RAIN couldn't have come at a better time for the native fish that call the Peel River home, according to a local river advocate.
OzFish Northwest co-ordinator Anne Michie said the recent deluge of rain has brought water back to the system right in time for native fish to breed in spring.
"Hopefully, for the first time in years, there will be a natural recruitment of cod and yellow belly," she said.
"With a season like we're heading into now there should be an abundance of food and the chance to migrate to different reaches in the Peel and Namoi, which means a better chance fish will breed and more babies will survive and fingerlings will reach maturity."
Ms Michie said the previous few years have not been good for native fish trying to breed in the Peel River system because of the big dry, and there have been only small numbers of new fish.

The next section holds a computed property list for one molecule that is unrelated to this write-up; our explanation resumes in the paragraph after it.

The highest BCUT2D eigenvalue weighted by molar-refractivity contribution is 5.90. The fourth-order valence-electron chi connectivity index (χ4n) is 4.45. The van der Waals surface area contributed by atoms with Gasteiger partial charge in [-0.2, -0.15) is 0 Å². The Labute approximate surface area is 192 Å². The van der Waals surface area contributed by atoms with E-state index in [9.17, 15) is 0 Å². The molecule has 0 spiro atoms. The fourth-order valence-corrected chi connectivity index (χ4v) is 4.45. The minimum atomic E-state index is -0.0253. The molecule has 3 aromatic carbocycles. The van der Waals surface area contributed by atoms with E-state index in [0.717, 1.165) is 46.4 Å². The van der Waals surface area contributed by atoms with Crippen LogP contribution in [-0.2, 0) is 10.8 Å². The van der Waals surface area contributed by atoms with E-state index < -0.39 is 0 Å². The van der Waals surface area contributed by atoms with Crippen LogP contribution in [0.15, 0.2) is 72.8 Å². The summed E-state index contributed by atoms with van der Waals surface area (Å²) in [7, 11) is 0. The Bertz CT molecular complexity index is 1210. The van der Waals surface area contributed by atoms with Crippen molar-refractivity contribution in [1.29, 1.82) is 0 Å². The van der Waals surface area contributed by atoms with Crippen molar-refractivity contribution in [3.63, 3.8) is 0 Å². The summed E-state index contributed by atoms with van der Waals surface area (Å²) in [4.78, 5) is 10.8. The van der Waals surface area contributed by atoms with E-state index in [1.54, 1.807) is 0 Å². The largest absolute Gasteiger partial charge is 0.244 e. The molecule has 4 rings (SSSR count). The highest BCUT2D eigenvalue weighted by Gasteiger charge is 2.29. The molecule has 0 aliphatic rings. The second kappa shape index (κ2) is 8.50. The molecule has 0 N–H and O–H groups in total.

She said most of the water is coming in through tributaries so the whole system is "wet" and should be supported by good flows for longer.
"We always knew it would rain but when you're in the depths of drought and surrounded by dust and smoke and dry rivers, it's hard to remember rivers can look like this," she said.
"It really keeps the passion there driving us to say we do need the river and it is a vital link."
It's not just the native fish like cod and yellow belly that are thriving in deeper water.
Ms Michie said the Peel River is packed with wildlife - even if you can't see it.
"That's the thing a lot of people don't realise, that the Peel supports a large population of platypus, but not a lot of people see them because they're a shy little creature," she said.
"This water is great for all the creatures that rely on it."
Ms Michie said the anglers are "excited" and will keep an eye on the river to see how the breeding season ends up tracking.